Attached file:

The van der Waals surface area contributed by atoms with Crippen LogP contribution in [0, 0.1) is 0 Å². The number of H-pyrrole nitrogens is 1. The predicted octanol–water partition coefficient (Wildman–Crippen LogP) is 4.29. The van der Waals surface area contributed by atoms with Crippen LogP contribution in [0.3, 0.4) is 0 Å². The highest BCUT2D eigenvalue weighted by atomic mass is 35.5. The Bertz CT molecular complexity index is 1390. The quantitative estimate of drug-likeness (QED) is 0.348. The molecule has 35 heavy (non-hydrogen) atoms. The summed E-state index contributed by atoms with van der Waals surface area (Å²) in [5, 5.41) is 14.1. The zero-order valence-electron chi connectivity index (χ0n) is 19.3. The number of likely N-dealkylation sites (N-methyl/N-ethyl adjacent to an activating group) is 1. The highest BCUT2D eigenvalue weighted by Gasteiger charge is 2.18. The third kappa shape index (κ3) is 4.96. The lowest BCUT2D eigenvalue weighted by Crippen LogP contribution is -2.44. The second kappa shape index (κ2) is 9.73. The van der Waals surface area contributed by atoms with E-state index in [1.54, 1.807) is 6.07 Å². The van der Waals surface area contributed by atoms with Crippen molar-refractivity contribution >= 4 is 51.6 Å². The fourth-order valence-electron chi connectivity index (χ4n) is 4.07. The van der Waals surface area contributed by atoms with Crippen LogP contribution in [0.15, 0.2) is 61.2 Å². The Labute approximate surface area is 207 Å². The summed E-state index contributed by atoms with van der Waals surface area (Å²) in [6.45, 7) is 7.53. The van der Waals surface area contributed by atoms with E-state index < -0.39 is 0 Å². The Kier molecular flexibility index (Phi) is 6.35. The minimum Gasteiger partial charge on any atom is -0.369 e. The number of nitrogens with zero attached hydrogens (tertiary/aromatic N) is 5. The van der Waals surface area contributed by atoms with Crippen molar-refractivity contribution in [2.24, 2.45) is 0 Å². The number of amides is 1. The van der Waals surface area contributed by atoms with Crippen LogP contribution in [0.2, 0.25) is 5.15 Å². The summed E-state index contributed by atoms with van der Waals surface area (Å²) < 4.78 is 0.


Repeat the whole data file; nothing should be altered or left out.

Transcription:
The van der Waals surface area contributed by atoms with Crippen LogP contribution in [0, 0.1) is 0 Å². The number of H-pyrrole nitrogens is 1. The predicted octanol–water partition coefficient (Wildman–Crippen LogP) is 4.29. The van der Waals surface area contributed by atoms with Crippen LogP contribution in [0.3, 0.4) is 0 Å². The highest BCUT2D eigenvalue weighted by atomic mass is 35.5. The Bertz CT molecular complexity index is 1390. The quantitative estimate of drug-likeness (QED) is 0.348. The molecule has 35 heavy (non-hydrogen) atoms. The summed E-state index contributed by atoms with van der Waals surface area (Å²) in [5, 5.41) is 14.1. The zero-order valence-electron chi connectivity index (χ0n) is 19.3. The number of likely N-dealkylation sites (N-methyl/N-ethyl adjacent to an activating group) is 1. The highest BCUT2D eigenvalue weighted by Gasteiger charge is 2.18. The third kappa shape index (κ3) is 4.96. The lowest BCUT2D eigenvalue weighted by Crippen LogP contribution is -2.44. The second kappa shape index (κ2) is 9.73. The van der Waals surface area contributed by atoms with E-state index in [1.54, 1.807) is 6.07 Å². The van der Waals surface area contributed by atoms with Crippen molar-refractivity contribution >= 4 is 51.6 Å². The fourth-order valence-electron chi connectivity index (χ4n) is 4.07. The van der Waals surface area contributed by atoms with Crippen LogP contribution in [0.15, 0.2) is 61.2 Å². The Labute approximate surface area is 207 Å². The summed E-state index contributed by atoms with van der Waals surface area (Å²) in [6.45, 7) is 7.53. The van der Waals surface area contributed by atoms with E-state index < -0.39 is 0 Å². The Kier molecular flexibility index (Phi) is 6.35. The minimum Gasteiger partial charge on any atom is -0.369 e. The number of nitrogens with zero attached hydrogens (tertiary/aromatic N) is 5. The van der Waals surface area contributed by atoms with Crippen molar-refractivity contribution in [2.24, 2.45) is 0 Å². The number of amides is 1. The van der Waals surface area contributed by atoms with Crippen LogP contribution in [0.2, 0.25) is 5.15 Å². The summed E-state index contributed by atoms with van der Waals surface area (Å²) < 4.78 is 0.